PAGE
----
Live in Dublin
Rubyworks RWXCD60; 68 minutes; 2007
The reappearance of Moving Hearts for a series of four concerts at Dublin’s Vicar Street in February 2007 offered the chance to assess the endurable value of perhaps Ireland’s most important rock-trad fusion band (pace Horslips fans).
Formed by Dónal Lunny and Christy Moore in 1981 to explore said musical interface, the band’s sound hinged upon the vital (and never previously undertaken) interplay between an uilleann piper - Davy Spillane – an a saxophonist - Keith Donald - backed by a pulsating rhythm section and blending awesome renditions of traditional and newly-composed tunes with Moore’s politically-charged song repertoire. The Hearts stumbled after Moore’s decision to re-embark upon his solo career and folded in 1984, re-emerging a year later as an instrumental outfit to record The Storm, one of the most remarkable albums in Ireland’s musical history and a thorough vindication of the band’s fusionist approach.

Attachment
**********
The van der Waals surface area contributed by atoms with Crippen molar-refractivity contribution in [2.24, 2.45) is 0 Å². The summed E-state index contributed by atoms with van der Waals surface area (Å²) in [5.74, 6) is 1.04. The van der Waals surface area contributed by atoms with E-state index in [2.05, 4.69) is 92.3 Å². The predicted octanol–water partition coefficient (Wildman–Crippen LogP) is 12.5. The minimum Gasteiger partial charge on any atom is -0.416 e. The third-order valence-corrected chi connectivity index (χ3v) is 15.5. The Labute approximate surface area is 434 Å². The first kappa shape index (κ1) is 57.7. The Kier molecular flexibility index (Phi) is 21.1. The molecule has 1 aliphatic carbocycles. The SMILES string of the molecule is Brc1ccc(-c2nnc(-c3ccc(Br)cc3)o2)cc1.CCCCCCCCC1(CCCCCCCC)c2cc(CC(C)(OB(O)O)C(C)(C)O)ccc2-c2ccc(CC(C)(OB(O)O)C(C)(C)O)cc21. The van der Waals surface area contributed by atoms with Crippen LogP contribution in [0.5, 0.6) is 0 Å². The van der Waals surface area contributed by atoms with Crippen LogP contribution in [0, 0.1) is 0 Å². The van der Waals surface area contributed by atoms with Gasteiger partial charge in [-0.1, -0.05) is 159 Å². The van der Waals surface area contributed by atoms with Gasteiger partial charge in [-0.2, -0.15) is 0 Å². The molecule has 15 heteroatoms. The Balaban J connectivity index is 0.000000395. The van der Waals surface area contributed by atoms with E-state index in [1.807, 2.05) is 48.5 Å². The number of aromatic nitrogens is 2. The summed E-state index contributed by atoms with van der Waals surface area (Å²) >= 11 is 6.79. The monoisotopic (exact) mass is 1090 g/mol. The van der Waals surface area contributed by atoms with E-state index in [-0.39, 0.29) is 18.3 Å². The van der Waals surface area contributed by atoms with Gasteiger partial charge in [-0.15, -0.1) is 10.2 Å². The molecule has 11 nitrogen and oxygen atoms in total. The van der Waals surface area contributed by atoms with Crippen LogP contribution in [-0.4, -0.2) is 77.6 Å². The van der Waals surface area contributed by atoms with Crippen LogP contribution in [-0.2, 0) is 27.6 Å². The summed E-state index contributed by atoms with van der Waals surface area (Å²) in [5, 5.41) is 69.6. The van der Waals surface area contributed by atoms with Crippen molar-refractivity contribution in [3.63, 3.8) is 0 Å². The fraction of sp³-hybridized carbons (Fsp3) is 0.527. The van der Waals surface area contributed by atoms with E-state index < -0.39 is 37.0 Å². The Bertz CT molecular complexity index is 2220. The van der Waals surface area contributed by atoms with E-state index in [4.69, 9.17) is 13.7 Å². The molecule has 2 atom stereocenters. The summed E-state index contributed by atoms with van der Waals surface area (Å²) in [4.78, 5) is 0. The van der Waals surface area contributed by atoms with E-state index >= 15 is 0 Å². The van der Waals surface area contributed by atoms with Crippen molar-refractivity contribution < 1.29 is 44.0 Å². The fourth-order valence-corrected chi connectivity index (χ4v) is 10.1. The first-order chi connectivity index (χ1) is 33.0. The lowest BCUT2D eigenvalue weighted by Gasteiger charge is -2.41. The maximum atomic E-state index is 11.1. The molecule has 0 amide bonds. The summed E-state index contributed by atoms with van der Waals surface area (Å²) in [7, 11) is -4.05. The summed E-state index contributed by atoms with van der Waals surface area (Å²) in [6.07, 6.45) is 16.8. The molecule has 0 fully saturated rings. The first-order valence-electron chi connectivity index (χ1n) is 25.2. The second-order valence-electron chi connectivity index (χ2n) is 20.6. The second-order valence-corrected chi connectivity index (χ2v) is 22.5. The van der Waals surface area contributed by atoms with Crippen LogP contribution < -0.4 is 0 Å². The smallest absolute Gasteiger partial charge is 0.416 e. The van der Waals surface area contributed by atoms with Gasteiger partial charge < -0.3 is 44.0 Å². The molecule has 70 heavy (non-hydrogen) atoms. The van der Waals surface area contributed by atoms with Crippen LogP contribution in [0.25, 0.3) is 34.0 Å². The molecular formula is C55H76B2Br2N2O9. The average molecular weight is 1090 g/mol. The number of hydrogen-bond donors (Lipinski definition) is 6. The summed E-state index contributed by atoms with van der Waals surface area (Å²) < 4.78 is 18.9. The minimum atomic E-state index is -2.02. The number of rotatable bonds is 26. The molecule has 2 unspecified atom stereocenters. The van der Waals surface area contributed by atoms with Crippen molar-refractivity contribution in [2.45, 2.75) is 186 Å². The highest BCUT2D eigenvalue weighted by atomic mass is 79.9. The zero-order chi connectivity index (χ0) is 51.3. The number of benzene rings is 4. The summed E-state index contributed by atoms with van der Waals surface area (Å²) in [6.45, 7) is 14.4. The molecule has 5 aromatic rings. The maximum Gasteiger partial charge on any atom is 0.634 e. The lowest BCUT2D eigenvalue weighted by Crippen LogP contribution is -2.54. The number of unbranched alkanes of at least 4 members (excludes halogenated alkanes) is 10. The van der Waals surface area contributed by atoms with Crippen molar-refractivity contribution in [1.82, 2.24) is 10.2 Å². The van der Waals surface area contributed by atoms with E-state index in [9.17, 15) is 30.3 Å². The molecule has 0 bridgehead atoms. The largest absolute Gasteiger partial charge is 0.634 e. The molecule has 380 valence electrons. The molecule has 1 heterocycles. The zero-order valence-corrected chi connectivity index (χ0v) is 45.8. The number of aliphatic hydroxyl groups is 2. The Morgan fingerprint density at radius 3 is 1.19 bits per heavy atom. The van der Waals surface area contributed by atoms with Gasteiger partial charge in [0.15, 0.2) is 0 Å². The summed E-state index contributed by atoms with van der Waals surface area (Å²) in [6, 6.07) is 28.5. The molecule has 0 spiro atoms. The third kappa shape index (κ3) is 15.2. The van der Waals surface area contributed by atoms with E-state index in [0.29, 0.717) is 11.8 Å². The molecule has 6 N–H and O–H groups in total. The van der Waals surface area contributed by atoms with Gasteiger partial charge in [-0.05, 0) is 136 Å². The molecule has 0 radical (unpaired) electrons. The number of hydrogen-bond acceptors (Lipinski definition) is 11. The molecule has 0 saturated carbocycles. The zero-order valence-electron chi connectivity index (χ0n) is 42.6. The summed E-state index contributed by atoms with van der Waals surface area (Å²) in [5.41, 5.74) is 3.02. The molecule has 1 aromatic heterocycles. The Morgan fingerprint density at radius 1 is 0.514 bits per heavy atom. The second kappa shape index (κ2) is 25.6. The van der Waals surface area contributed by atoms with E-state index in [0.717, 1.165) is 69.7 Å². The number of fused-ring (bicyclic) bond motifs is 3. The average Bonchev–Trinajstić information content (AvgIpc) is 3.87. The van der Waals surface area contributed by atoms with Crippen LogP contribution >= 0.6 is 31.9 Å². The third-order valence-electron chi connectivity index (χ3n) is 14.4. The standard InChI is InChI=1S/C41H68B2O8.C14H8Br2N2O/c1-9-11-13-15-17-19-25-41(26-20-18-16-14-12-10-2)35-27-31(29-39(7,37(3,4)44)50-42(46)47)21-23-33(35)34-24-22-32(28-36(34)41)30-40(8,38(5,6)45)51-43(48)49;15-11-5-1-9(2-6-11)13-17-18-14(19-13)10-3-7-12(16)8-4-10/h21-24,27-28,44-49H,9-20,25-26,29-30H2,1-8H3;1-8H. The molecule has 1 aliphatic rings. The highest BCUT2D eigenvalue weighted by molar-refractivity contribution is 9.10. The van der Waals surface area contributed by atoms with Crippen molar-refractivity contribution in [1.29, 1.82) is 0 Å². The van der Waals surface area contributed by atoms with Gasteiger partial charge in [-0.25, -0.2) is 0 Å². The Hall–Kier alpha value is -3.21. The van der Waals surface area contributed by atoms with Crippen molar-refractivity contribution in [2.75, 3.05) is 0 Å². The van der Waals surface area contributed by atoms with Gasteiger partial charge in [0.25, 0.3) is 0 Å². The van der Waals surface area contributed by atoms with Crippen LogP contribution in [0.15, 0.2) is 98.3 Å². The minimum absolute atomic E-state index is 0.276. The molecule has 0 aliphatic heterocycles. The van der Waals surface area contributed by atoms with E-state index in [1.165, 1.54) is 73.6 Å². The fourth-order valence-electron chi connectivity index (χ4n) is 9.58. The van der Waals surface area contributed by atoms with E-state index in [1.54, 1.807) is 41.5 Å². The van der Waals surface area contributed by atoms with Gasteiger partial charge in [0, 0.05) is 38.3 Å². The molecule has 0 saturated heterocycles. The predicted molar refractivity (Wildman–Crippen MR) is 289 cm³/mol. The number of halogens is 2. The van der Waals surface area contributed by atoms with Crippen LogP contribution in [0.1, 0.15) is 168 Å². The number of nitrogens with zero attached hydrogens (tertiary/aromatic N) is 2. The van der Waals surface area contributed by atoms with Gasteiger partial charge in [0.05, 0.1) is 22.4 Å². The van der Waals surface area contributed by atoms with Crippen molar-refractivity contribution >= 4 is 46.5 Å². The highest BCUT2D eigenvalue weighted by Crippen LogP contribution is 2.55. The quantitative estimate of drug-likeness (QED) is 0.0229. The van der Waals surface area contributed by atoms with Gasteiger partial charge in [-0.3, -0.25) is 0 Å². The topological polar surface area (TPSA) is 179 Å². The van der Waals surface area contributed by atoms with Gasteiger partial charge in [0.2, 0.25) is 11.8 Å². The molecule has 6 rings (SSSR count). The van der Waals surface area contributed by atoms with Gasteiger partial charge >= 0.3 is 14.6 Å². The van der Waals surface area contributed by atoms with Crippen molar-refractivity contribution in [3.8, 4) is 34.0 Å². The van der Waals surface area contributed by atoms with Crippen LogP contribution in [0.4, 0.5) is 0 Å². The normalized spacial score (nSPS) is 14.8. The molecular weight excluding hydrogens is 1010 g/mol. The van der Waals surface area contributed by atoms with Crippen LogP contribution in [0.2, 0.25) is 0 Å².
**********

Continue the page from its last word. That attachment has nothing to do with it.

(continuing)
All six tracks from that momentous album reappear on Live in Dublin, including an astonishing opening rendition of The Lark, gob-smacking interplay between Spillane and Donald on The Storm, as well as a version of ‘Downtown’ (not the Petula Clark song) with more fire in its belly than a dragon with gastro-enteritis. And all is driven to the sensitive side of distraction by the most powerful rhythm section that Ireland has ever produced.
But the Hearts also had a soft side too and if Spillane’s low whistle on The May Morning Dew doesn’t draw a tear to your eye, then nothing ever will.
A class act all round!
This review by Geoff Wallis was originally written for Songlines magazine – www.songlines.co.uk.
For more information about Moving Hearts click here.